Cops chase driver
Park City police officers arrested a famous skier on Sunday after a car chase through Park Meadows that the police say reached speeds as fast as 50 mph.
The man’s attorney disputes the department’s report and instead claims that police officers were rough with his client when he was arrested.
Lt. Rick Ryan said Jeremy Nobis, 35, was drunk when he led the police on the 20-minute chase starting about 1:40 a.m. on March 12.
Ryan said an officer noticed Nobis driving erratically at the intersection of Park Avenue and Deer Valley Drive. He was following another driver too closely and was ignoring lanes, Ryan said.
An officer tried to stop Nobis, who pulled into the parking lot at the Park Avenue Albertsons and slowed down before accelerating and then fishtailing the 2005 Chevrolet Avalanche he was driving, Ryan said.
He sped out of the parking lot onto Homestake Road and headed toward Park Meadows, traveling on Kearns Boulevard, Monitor Road, Lucky John Drive, Little Kate Road and Racquet Club Drive, Ryan said.
Nobis struck a tree on the side of the road on Racquet Club Drive, regained control of the Avalanche, returned to Little Kate Road and collided with a police officer’s SUV at the intersection of Little Rate Road and Lucky John Drive, Ryan said. He said the driver side of the Avalanche struck the front fender of the passenger side of the police vehicle.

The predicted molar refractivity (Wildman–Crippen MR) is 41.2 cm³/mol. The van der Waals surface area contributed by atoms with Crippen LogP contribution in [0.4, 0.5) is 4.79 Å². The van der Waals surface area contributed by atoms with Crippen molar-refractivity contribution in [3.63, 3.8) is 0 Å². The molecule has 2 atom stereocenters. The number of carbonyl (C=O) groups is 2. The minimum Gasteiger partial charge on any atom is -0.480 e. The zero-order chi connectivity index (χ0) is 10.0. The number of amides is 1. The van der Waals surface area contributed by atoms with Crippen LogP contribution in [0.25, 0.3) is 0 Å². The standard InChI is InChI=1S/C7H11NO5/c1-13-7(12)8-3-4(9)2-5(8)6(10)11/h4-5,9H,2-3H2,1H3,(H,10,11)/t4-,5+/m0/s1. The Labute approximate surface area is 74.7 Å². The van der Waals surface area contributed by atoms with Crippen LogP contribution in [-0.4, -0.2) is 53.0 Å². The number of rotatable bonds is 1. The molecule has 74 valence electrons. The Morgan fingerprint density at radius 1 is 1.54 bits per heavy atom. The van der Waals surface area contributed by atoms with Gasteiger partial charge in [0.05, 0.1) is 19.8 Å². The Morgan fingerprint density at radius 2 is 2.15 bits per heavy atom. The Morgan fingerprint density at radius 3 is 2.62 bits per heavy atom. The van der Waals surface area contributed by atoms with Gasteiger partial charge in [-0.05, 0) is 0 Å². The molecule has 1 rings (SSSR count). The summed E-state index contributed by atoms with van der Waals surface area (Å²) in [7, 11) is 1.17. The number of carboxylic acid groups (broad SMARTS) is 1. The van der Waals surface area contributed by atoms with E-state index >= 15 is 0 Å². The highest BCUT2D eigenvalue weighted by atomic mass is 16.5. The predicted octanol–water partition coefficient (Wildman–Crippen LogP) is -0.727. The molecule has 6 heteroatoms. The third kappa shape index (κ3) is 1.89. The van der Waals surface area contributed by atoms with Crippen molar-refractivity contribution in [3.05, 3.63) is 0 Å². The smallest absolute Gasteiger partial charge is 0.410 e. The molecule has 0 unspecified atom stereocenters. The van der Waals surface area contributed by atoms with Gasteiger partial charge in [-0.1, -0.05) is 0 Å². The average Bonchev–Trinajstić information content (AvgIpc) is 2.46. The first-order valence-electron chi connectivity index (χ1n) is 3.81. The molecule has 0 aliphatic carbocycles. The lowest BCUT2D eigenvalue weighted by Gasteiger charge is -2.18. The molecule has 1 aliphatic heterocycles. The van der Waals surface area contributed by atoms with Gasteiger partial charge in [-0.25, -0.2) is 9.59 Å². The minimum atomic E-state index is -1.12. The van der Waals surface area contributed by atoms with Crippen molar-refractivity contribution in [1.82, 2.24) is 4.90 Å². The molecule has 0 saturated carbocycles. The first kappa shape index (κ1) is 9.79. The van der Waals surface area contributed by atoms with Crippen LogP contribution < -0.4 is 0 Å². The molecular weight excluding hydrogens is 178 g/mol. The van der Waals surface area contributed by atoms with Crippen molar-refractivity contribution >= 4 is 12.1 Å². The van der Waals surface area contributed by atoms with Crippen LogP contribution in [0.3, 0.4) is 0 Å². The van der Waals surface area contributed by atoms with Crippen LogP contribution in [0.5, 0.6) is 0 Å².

Nobis tried to run away but the police caught him within a few seconds, Ryan said.
Five officers were involved in the chase, Ryan said.
The police charged Nobis with driving under the influence of alcohol, reckless driving and evading the police.
Ryan said Nobis was alone in the SUV and no injuries were reported.
Ryan said the chase was smart because there was less of a chance that bystanders or other drivers being injured because of the time.
"The officers felt that continuing the pursuit at that time, the safety factor to the citizens and the community was not jeopardized," Ryan said.
He could not recall a similar police pursuit in recent years.
Ned Stone, the lawyer representing Nobis, said his client will plead not guilty to the charges. He claims that there are "significant discrepancies" between the police report and what Nobis says happened.
Stone said, for instance, that Nobis claims not to have reached 50 mph.
During the arrest, Stone said, Nobis struck his head on the ground several times. He said the police had "thrown (him) to the ground."
"I think they used more force than necessary," Stone said.
Nobis lives in Salt Lake City and was in Park City to attend a fundraiser, Stone said. Stone declined to make Nobis available for an interview.
Nobis competed in the 1992 and 1994 Winter Olympics, the U.S. Ski Team said. On its World Wide Web site, Teton Gravity Research, which makes extreme sports movies, said Nobis spent eight years on the Ski Team, was a U.S. champion in 1994 and placed ninth in the giant slalom in the Winter Olympics in Lillehammer, Norway, in 1994.
He likes "skiing fast (super G style) down big Alaskan peaks," the Web site said.
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